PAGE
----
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Adjusting Scrum for Maintenance Teams, and Multi-Customer Products

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  • Kurt Häusler
    Hi, we just had an interesting release retrospective, most people feel that Scrum works well for us, albeit in a modified form. (Estimating in hours rather
    Message 1 of 63 , Jul 8, 2009
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      Hi,
      we just had an interesting release retrospective, most people feel that
      Scrum works well for us, albeit in a modified form. (Estimating in hours
      rather than story points, specialist developer only teams rather than cross functional teams,
      bug fixes must count towards velocity as that is the majority of our work,
      user stories are more like technical descriptions of what needs to be done,
      rather than the user-centered "as a, i want, so that" format.)

      However people have noticed some issues, relating to basically all aspects
      of our development process, such as flexibility, role of the PO (as our
      support consultants and project managers have the customer contact), less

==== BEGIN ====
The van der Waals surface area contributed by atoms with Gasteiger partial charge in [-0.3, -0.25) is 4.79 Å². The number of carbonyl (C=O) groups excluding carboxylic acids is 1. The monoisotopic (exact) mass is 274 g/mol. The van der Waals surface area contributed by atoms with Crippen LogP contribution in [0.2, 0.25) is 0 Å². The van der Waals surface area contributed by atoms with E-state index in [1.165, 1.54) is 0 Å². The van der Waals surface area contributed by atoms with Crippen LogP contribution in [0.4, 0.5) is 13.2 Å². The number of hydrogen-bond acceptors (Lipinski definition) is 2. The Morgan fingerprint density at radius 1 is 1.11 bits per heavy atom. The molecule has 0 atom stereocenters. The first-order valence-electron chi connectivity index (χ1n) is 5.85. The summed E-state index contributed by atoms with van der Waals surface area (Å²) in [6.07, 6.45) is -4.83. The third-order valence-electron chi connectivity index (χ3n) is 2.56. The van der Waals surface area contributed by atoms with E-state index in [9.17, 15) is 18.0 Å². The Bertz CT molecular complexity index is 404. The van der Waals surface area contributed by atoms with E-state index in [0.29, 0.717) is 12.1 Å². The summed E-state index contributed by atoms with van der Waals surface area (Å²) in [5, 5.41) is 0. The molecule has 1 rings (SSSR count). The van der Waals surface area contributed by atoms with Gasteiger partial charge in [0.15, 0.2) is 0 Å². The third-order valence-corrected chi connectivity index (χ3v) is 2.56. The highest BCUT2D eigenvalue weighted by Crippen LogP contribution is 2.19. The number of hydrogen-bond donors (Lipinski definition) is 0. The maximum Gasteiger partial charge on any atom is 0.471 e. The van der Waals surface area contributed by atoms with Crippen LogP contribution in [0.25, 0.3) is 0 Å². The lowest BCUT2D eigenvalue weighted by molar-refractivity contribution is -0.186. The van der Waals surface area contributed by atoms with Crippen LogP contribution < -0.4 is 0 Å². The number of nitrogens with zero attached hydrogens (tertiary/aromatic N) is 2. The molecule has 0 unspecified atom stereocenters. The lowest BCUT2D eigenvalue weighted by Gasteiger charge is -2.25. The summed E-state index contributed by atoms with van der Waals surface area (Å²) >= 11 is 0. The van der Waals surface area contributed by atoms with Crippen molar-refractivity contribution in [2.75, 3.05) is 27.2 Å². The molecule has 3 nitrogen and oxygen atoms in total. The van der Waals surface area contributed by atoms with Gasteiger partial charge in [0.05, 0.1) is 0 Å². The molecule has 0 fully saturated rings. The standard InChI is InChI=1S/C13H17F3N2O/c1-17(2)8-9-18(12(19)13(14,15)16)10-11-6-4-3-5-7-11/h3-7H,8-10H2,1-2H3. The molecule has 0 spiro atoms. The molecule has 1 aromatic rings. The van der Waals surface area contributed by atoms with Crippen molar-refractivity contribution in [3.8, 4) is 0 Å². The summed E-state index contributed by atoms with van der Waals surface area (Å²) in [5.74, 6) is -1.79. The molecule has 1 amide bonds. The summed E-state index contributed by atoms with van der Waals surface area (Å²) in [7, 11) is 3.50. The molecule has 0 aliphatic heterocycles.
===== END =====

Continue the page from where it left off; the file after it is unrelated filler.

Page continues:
communication within the department now that we are split up into small
      teams etc, lots of little things.

      We are happy overall, but have a feeling that it may not fit quite right.

      A lot of what I read suggests Scrum evolved in an environment of project
      based, single customer, internal development of new projects, rather than
      the Product based, multiple customer, maintenance work that we are involved
      in.

      We will be evaluating things next week, and I wondered if anyone had any
      pointers to adjustments to the standard scrum that could make it more ideal
      for teams like ours.

      Thanks a lot
      Kurt
    • Petri Heiramo
      Interesting comments, Victor, ... Good reasoning is also dependent on culture and background. For some, the _logical_ ( I mean, it s not reasonable to expect
      Message 63 of 63 , Jul 14, 2009
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        Interesting comments, Victor,

        > I would like to add here that common sense is very different from using a
        > good reasoning.
        > Common sense depends a lot more on culture than reasoning and good
        > thinking.

        Good reasoning is also dependent on culture and background. For some, the _logical_ ("I mean, it's not reasonable to expect me to give you a quote on what it will cost if you can't be more specific than that!") way to buy software is waterfall...

        Anyway, you're right in that "common sense" is defined by each person, and it's usually used to demean something "stupid" someone else does. :)

        > In many aspects I think, today, common sense is actually the enemy of an
        > empirical control method.

        There may be conditioning in the picture, too.


        Petri

        ---
        Petri Heiramo
        Process Development Manager, Agile Coach (CST)
        Digia Plc., Finland
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